John Gruber comments:
This is Apple at its worst. Let’s hope this just the work of an overzealous lawyer, and not their actual intention.
It’s got to only cover the sale of an iBooks Author output file, and the exact binary output of the iBooks Author file type. The content of the book, the plain text, images, diagrams, media, questions and answers must surely be retained by the writer/publisher for their own use.
I can’t see Apple getting mad that a publisher decides to publish an iBooks Author version and an ePub or HTML5 version, selling each in their respective stores. But if a publisher used the output of iBooks Author to be converted as-is, or wholly imported into a competitor’s product or interpreter, I could see a cause for being upset. Apple has an interest in not fragmenting their Store system, and so this claim seems fine and consistent with it’s other well known App Store regulations regarding free corporate and education app distribution.
It’s hardly like Apple makes the claim that because Angry Birds is on iOS that they are legally bound to not sell their product on any other platform.
It would be impossible to defend the point that a letter drafted in MS Office would belong to MS given a similar interpreted EULA. The binary output, perhaps could have those rights withheld, but the author would retain the ability to take their content and place it in some other container or file format, one that that MS wouldn’t own, and therefore only have rights to the MS Word derivative. However, MS word is not sold as a a means of creating products of value and/or for sale by it’s end users.
If you think this is a new concept, of claiming ownership or control of use of the output of a software product, you’re highly mistaken. Companies that make software for research (as in math and science) often have student, evaluation, and full versions that might be full featured form a technical sense, but contain license agreements that work done with these be limited to classwork, in-class demonstrations, or research purposes. Why should a researcher grift a software company when grant money is meant to pay for this sort of technical development? They’re free to take their input elsewhere to be processed into results or grow their own solution. But for many, the problems to entry have already been solved and is affordable to those individuals.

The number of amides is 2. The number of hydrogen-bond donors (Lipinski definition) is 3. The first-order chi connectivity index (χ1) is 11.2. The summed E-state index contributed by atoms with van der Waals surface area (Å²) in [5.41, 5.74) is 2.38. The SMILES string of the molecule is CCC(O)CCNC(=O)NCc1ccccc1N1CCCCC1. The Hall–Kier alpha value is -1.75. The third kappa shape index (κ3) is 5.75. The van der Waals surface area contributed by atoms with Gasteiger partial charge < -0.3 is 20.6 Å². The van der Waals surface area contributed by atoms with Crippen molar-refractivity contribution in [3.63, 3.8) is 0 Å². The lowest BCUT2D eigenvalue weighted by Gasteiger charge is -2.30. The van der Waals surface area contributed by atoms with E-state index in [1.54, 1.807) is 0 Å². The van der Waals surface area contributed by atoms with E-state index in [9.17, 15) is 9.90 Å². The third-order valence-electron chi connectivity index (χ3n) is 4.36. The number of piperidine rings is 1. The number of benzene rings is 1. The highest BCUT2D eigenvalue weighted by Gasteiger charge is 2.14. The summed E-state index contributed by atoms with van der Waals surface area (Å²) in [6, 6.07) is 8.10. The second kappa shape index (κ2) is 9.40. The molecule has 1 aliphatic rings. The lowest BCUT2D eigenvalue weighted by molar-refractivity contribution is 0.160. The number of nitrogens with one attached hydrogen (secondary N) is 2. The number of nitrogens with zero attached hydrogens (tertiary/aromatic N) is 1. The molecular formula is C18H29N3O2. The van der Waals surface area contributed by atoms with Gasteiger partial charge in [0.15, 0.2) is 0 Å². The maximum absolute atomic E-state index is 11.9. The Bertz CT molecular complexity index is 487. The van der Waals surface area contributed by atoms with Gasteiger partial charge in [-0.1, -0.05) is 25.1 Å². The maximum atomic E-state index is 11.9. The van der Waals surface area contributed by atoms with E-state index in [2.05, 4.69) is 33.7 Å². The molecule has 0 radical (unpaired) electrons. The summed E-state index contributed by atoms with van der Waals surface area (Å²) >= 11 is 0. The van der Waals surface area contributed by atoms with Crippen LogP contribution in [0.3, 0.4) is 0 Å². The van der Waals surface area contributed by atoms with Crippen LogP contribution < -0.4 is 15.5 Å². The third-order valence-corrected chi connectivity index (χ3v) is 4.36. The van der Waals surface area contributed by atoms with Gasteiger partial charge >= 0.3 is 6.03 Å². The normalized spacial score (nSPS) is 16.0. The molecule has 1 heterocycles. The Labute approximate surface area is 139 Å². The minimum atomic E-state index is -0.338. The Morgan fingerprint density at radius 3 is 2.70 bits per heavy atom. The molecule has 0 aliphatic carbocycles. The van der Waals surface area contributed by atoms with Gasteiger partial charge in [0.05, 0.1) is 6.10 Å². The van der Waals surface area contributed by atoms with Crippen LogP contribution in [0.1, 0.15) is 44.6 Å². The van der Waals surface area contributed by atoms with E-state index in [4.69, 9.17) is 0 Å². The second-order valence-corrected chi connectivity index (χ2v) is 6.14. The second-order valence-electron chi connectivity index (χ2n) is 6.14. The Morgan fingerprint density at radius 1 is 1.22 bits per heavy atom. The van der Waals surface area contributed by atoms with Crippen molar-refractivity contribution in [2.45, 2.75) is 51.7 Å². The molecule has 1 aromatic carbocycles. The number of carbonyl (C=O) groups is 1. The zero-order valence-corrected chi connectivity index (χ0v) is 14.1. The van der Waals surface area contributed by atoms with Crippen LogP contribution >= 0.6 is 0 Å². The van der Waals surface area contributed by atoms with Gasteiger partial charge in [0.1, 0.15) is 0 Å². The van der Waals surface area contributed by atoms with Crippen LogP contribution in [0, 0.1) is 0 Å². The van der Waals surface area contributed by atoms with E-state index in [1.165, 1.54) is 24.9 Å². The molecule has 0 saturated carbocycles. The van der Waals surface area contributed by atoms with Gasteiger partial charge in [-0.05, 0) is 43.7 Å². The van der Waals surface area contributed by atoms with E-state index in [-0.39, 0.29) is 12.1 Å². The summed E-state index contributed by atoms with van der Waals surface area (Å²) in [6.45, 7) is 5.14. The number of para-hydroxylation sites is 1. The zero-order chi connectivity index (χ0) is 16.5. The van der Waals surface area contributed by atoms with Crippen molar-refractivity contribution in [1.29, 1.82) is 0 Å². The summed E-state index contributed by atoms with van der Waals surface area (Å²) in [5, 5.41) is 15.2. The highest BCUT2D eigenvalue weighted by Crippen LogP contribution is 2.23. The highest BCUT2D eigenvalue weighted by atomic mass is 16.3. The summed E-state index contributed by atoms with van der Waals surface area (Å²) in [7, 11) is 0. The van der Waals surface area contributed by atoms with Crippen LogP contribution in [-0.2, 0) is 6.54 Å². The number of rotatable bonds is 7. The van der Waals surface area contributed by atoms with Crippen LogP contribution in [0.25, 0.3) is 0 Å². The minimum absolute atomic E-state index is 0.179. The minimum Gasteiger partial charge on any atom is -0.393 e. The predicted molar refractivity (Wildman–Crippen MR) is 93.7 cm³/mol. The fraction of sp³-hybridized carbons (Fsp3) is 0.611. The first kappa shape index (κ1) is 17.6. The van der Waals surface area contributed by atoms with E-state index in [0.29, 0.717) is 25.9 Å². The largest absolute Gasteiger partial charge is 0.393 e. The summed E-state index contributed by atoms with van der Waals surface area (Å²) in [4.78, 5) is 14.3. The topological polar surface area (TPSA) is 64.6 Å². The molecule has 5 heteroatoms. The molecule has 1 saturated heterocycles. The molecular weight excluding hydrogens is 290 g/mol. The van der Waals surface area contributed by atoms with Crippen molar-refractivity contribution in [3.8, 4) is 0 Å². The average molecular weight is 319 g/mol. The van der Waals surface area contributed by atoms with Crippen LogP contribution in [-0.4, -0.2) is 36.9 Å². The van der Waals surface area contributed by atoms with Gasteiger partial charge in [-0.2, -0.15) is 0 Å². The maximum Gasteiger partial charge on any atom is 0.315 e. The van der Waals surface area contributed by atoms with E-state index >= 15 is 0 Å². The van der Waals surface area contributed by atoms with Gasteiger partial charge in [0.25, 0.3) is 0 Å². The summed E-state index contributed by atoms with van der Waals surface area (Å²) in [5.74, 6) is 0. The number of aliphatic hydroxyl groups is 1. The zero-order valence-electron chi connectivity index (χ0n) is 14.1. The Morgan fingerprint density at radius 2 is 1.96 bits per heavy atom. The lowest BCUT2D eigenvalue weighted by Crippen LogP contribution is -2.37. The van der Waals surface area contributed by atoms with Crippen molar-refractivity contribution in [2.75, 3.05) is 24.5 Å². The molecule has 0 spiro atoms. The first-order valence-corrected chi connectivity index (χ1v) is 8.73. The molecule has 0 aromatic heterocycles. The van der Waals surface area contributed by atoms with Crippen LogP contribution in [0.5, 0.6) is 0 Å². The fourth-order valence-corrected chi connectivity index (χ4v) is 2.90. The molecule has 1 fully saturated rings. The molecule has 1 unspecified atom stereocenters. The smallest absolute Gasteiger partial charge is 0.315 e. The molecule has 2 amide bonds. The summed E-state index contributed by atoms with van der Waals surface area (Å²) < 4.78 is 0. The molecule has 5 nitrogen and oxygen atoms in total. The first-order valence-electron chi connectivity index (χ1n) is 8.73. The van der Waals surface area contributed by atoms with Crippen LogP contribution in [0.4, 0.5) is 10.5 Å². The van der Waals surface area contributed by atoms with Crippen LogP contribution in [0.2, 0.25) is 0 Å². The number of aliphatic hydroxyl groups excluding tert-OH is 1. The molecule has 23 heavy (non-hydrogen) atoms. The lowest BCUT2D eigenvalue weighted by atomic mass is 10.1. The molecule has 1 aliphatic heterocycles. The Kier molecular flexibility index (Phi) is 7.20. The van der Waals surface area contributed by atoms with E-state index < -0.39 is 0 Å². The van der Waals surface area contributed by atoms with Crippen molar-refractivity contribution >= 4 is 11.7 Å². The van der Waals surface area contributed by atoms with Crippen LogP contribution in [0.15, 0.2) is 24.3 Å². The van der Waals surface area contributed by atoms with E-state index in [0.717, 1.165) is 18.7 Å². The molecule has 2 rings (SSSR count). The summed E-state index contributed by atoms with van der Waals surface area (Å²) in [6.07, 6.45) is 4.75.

For the case of interactive, reliable, media-driven book-like apps, the problem was just recently solved by iBooks Author, where previously there was no off-the-shelf solution. And with some apps never getting updates by being dropped by their developers, the problem was likely to be just as bad as physical books being out of date the moment they’re printed, because these attempts at coffee-table apps required a technical niche to be readable. The iPad being “popular” as a device does not negate the issue of development being a niche.
Compatible file formats, maintained by a central body, being the same body that manufactures the devices, focused on providing consistent experiences, and being able to fix bugs when authors and developers are long unable to return to the source. It makes sense that Apple wants to be assured that a publisher won’t try to swindle the tool-makers or collude with the competition with Apple’s own hard work without their fair share.
This interpretation of the EULA will likely be yet another misinterpreted policy or intention that will remain a talking point in freedom-airheads such as Richard Stallman and Cory Doctrow (although I really enjoyed his speech at 28c3).